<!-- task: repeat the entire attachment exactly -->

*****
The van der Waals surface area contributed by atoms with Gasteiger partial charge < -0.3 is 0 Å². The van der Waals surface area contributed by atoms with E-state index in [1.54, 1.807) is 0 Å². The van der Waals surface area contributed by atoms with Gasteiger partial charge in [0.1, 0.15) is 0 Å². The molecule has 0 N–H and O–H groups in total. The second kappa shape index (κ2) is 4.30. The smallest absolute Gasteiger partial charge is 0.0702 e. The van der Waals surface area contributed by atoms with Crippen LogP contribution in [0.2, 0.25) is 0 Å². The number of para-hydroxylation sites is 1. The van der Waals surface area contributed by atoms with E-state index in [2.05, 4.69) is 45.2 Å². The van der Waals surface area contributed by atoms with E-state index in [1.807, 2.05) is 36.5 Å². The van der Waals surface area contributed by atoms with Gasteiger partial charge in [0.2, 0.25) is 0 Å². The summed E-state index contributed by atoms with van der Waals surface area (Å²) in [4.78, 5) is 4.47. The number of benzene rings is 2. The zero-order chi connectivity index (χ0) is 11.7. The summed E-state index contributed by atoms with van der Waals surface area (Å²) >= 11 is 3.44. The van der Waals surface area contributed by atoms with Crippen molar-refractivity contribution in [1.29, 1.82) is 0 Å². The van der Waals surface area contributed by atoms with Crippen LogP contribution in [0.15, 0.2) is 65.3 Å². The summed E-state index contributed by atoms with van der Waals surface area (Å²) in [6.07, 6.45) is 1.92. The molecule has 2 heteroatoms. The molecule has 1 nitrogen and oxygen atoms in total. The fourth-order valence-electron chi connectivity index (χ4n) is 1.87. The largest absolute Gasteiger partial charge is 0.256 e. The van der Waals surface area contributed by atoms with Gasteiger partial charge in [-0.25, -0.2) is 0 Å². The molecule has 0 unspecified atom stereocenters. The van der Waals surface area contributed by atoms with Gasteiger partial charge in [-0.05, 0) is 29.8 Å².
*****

The van der Waals surface area contributed by atoms with Gasteiger partial charge < -0.3 is 0 Å². The van der Waals surface area contributed by atoms with E-state index in [1.54, 1.807) is 0 Å². The van der Waals surface area contributed by atoms with Gasteiger partial charge in [0.1, 0.15) is 0 Å². The molecule has 0 N–H and O–H groups in total. The second kappa shape index (κ2) is 4.30. The smallest absolute Gasteiger partial charge is 0.0702 e. The van der Waals surface area contributed by atoms with Crippen LogP contribution in [0.2, 0.25) is 0 Å². The number of para-hydroxylation sites is 1. The van der Waals surface area contributed by atoms with E-state index in [2.05, 4.69) is 45.2 Å². The van der Waals surface area contributed by atoms with E-state index in [1.807, 2.05) is 36.5 Å². The van der Waals surface area contributed by atoms with Gasteiger partial charge in [0.2, 0.25) is 0 Å². The summed E-state index contributed by atoms with van der Waals surface area (Å²) in [4.78, 5) is 4.47. The number of benzene rings is 2. The zero-order chi connectivity index (χ0) is 11.7. The summed E-state index contributed by atoms with van der Waals surface area (Å²) >= 11 is 3.44. The van der Waals surface area contributed by atoms with Crippen molar-refractivity contribution in [1.29, 1.82) is 0 Å². The van der Waals surface area contributed by atoms with Crippen LogP contribution in [0.15, 0.2) is 65.3 Å². The summed E-state index contributed by atoms with van der Waals surface area (Å²) in [6.07, 6.45) is 1.92. The molecule has 2 heteroatoms. The molecule has 1 nitrogen and oxygen atoms in total. The fourth-order valence-electron chi connectivity index (χ4n) is 1.87. The largest absolute Gasteiger partial charge is 0.256 e. The van der Waals surface area contributed by atoms with Gasteiger partial charge in [-0.25, -0.2) is 0 Å². The molecule has 0 unspecified atom stereocenters. The van der Waals surface area contributed by atoms with Gasteiger partial charge in [-0.05, 0) is 29.8 Å².